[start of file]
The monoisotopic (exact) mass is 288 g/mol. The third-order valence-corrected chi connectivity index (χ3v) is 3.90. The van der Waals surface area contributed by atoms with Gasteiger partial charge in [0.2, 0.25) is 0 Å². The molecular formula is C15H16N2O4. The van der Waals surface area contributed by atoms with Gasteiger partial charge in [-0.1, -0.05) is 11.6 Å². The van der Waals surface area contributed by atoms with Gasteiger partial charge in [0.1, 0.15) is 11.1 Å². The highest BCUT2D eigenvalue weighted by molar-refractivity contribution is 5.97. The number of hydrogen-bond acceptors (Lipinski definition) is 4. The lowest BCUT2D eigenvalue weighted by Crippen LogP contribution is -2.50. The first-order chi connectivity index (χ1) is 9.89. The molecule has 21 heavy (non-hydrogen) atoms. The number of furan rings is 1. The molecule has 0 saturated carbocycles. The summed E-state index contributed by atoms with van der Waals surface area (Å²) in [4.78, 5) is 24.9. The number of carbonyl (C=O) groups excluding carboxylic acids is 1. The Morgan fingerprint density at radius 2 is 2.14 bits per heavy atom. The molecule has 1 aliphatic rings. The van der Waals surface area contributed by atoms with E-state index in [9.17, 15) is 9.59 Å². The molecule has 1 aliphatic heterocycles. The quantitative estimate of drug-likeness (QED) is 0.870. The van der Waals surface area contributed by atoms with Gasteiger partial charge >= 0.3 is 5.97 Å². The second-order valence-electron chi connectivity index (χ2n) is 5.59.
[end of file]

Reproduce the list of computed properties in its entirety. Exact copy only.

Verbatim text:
The monoisotopic (exact) mass is 288 g/mol. The third-order valence-corrected chi connectivity index (χ3v) is 3.90. The van der Waals surface area contributed by atoms with Gasteiger partial charge in [0.2, 0.25) is 0 Å². The molecular formula is C15H16N2O4. The van der Waals surface area contributed by atoms with Gasteiger partial charge in [-0.1, -0.05) is 11.6 Å². The van der Waals surface area contributed by atoms with Gasteiger partial charge in [0.1, 0.15) is 11.1 Å². The highest BCUT2D eigenvalue weighted by molar-refractivity contribution is 5.97. The number of hydrogen-bond acceptors (Lipinski definition) is 4. The lowest BCUT2D eigenvalue weighted by Crippen LogP contribution is -2.50. The first-order chi connectivity index (χ1) is 9.89. The molecule has 21 heavy (non-hydrogen) atoms. The number of furan rings is 1. The molecule has 0 saturated carbocycles. The summed E-state index contributed by atoms with van der Waals surface area (Å²) in [4.78, 5) is 24.9. The number of carbonyl (C=O) groups excluding carboxylic acids is 1. The Morgan fingerprint density at radius 2 is 2.14 bits per heavy atom. The molecule has 1 aliphatic rings. The van der Waals surface area contributed by atoms with E-state index in [9.17, 15) is 9.59 Å². The molecule has 1 aliphatic heterocycles. The quantitative estimate of drug-likeness (QED) is 0.870. The van der Waals surface area contributed by atoms with Gasteiger partial charge >= 0.3 is 5.97 Å². The second-order valence-electron chi connectivity index (χ2n) is 5.59.